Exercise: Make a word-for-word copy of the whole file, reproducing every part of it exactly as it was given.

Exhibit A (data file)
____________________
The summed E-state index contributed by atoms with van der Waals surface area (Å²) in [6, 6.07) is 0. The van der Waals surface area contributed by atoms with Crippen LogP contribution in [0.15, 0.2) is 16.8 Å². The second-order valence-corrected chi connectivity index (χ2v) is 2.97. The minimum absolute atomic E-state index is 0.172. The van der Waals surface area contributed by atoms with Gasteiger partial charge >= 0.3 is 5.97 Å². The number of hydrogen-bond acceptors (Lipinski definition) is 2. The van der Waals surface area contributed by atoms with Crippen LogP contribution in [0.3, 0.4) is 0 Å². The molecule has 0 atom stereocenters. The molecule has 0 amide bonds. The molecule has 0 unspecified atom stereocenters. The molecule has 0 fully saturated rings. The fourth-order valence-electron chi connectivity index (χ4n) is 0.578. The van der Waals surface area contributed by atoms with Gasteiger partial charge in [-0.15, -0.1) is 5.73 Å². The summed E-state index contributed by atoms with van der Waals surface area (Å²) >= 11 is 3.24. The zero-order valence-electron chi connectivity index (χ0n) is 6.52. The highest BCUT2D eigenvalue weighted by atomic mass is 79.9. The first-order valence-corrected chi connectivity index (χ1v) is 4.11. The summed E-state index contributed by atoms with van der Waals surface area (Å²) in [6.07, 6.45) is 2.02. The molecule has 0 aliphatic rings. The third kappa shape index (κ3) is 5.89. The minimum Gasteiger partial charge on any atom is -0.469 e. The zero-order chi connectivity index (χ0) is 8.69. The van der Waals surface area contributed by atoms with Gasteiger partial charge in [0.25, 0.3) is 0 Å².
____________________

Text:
The summed E-state index contributed by atoms with van der Waals surface area (Å²) in [6, 6.07) is 0. The van der Waals surface area contributed by atoms with Crippen LogP contribution in [0.15, 0.2) is 16.8 Å². The second-order valence-corrected chi connectivity index (χ2v) is 2.97. The minimum absolute atomic E-state index is 0.172. The van der Waals surface area contributed by atoms with Gasteiger partial charge >= 0.3 is 5.97 Å². The number of hydrogen-bond acceptors (Lipinski definition) is 2. The van der Waals surface area contributed by atoms with Crippen LogP contribution in [0.3, 0.4) is 0 Å². The molecule has 0 atom stereocenters. The molecule has 0 amide bonds. The molecule has 0 unspecified atom stereocenters. The molecule has 0 fully saturated rings. The fourth-order valence-electron chi connectivity index (χ4n) is 0.578. The van der Waals surface area contributed by atoms with Gasteiger partial charge in [-0.15, -0.1) is 5.73 Å². The summed E-state index contributed by atoms with van der Waals surface area (Å²) >= 11 is 3.24. The zero-order valence-electron chi connectivity index (χ0n) is 6.52. The highest BCUT2D eigenvalue weighted by atomic mass is 79.9. The first-order valence-corrected chi connectivity index (χ1v) is 4.11. The summed E-state index contributed by atoms with van der Waals surface area (Å²) in [6.07, 6.45) is 2.02. The molecule has 0 aliphatic rings. The third kappa shape index (κ3) is 5.89. The minimum Gasteiger partial charge on any atom is -0.469 e. The zero-order chi connectivity index (χ0) is 8.69. The van der Waals surface area contributed by atoms with Gasteiger partial charge in [0.25, 0.3) is 0 Å².